I agree, I feel that blogger has a negative connotation and like whoever hears it will roll their eyes at you and say “but what’s your real job?”

    Well, it’s not exactly my real job yet, but it’d be nice. I went to school for journalism and it’s a dwindling field, so I am now a freelance copywriter with Aesthete News as my baby. It’s a mix of fashion/industry news and with a little bit of my personality – I figured if I can’t find a job as a fashion writer in my city, then why not do it myself? I don’t consider it a hobby, I consider it an extension of my copywriting and treat it just as professionally.

    Blogging, to most people, is someone sitting behind they’re computer telling you all about their days and overshare Facebook-style. Unless they are in an online-based industry as well, they’re simply not going to get it.

  30. Katie says:

    I completely understand what you mean. There are so many people who don’t even understand the point of a blog.

    That being said, there are amazing bloggers that I look up to as role models and inspiration. I have respect and admiration for them and strive to be at their level. I have a few blogs and write for them because I love it. I make no money at all and balance them with my 9-5 job, among other things.

    When I tell people that I am a blogger and that I hope to become a more-than-hobby blogger, I say it with pride. You should too! Own it. Because are talented and good at what you do. Perhaps you will open a few eyes about the world of blogging in the process.

  31. Avatar of Manuela
    Manuela says:

    I’m talking about fashion now, & I think that everyone knows that the fashion bloggers have a really big impact on the fashion trends, so I am not ashamed at all to say that I am a fashion blogger as well.

    I think is all about your perception of the idea of a blogger that you project as an opinion of others about you. Is more like a self fulfilling prophecy!

  32. Lynda says:

    Funny i was having this discussion recently so thanks for starting the debate here! The word itself began in geek speak so doesn’t really roll off the tongue does it! does having a blog make you a blogger? Journalists have blogs, corporations have blogs, celebrities have blogs. Are they bloggers?
    Should blogging just be a verb rather than noun? So many questions…..

  33. Dawn says:

    I definitely feel the negative connotations that seem to be associated with the term blogger on occasion. But I don’t care. I like what I do. If anyone else doesn’t, it doesn’t matter. :)

    Dawn

  34. Sadie says:

    I am a blogger as well as a Social Media Manager, and Virtual Assistant. If I was “just” blogger still, as I was last year, I would probably come up with some fancy term to use because no matter who I spoke to, they didn’t take the term “blogger” seriously.

    I do think we’ve redefined the blogosphere and I hope people catch on to that soon! Great article.

  35. Avatar of PJ Gach
    PJ Gach says:

    As someone who was an editor for a national website and someone who’s blogging now, I feel the word “blogger” has been misused and made dirty by PR people.

    When I was working on sites, invariably I’d come into contact with PR people who used the word “blog” and “blogger” to mean someone who wasn’t serious about what they do and that their site was “cute.” Having met and worked with some amazing bloggers like Julia, who wrote this article, I know that’s not the truth.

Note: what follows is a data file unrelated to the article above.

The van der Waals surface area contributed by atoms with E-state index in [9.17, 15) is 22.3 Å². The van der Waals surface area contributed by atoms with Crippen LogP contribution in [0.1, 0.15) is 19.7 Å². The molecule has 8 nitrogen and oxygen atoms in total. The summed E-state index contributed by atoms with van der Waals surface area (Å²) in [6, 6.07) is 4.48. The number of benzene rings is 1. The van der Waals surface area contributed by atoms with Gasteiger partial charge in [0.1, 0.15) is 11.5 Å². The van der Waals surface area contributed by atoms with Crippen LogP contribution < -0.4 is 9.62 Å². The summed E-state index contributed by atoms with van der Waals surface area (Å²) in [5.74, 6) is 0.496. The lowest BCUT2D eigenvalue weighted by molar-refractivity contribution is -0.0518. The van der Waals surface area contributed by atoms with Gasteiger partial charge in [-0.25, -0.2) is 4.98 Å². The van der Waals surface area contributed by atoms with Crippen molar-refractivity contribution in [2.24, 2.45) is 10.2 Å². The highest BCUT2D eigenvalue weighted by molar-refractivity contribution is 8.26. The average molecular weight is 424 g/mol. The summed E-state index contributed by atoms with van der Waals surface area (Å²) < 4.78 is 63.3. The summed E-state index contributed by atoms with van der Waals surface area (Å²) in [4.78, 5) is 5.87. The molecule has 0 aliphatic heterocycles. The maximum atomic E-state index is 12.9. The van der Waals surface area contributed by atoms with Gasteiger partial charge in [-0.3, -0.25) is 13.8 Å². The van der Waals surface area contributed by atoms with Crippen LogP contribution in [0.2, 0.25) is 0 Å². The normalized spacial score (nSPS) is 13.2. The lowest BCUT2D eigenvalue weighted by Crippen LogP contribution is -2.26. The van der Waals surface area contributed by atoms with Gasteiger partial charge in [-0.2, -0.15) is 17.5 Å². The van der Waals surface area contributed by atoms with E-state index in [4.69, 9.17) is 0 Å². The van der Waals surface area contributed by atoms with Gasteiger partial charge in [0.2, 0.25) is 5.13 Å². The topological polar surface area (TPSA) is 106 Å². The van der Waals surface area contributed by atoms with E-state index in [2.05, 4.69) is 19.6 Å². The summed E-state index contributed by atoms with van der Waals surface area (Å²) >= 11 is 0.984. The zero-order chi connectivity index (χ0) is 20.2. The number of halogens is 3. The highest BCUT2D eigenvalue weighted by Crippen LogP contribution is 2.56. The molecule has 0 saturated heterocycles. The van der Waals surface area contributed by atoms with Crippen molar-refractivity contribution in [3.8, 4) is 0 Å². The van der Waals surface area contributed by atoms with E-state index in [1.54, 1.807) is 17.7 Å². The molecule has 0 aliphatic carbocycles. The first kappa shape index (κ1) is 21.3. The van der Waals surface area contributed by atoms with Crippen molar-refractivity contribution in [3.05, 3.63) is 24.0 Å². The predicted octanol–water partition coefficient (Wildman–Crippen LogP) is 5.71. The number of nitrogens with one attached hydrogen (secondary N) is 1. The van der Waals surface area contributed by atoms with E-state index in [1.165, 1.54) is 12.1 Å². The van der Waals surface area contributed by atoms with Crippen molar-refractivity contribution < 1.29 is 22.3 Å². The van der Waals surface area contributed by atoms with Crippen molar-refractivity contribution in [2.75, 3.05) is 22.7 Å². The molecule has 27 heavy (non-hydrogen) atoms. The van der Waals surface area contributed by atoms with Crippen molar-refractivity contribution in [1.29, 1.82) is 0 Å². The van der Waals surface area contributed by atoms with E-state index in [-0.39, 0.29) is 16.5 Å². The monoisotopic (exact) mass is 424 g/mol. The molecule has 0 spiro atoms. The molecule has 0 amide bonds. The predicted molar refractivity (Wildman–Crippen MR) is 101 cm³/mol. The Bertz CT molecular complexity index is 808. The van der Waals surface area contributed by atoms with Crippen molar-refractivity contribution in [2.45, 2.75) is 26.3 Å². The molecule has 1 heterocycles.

Bloggers work as hard if not harder than editors on sites because EVERYTHING-social media outreach, tech, contests etc. is on their shoulders. They don’t have a support team. It’s just that one person.

    I say take the word Blogger back!

    PJ
    http://www.thequeenofstyle.com/

  36. Avatar of Lapazimageing Fashion Forward

    Wow! This is so ironic because in my office today we really had a major discussion regarding this very subject. I really hate the term “Blogger” due to the fact we’re true Journalist. Many of us really take the time to research and develope each article that we publish.
    I happen to be the Editor-in-Chief at Lapazimageing Fashion Forward and I have a team that works extremely hard at making sure our content is original and right on the fashion pulse.
    With this being stated; I personally feel we all run amazing Ezines and we definitely need to be renamed.

  37. Avatar of Sofie - Little Makeup Face

    I don’t mind being called a blogger. I guess an Online Publisher since is more of a career for some people. The best description I could give to people if they ask is that I do maintain a small makeup/fashion blog on the side… for now :)

  38. Sarah says:

    I don’t usually tell people about my blog and when I do I call it a website and say its like an online magazine, because, like you said, people don’t take it seriously!! I have been wondering why I don’t like calling myself a blogger. You explained exactly why! I completely agree!

  39. The inexplicable uneasy feeling that even I get when I tell people I am a blogger, well you just put it into words. Yes Blogging is a lot of hard work and all of us here agree with it, you generate content , do your PR , marketing, manage codes and other technical stuff, you research, you check facts, you compile things, dress up for pictures, even edit them…. Yes we do a lot ! And I am sure even in this I must have missed out points.

    So yes, I hope we are treated with more respect.

    The Creative Bent

  40. Loving all of these comments — thanks so much IFB community!

  41. This is definitely an interesting topic. The name ‘blogger’ can be condescending especially when you know how hard you work and the long hours spent on each post or article. On the other hand, you can’t blame some people for not giving much respect to bloggers if all they come across are blogs filled with copying and pasting. I think there should be different subcategories to bloggers. I also like the idea of an ‘online publisher.’

  42. Julia says:

    I totally agree! We should come up with a better term and start using it throughout our community of beauty/fashion/makeup writers.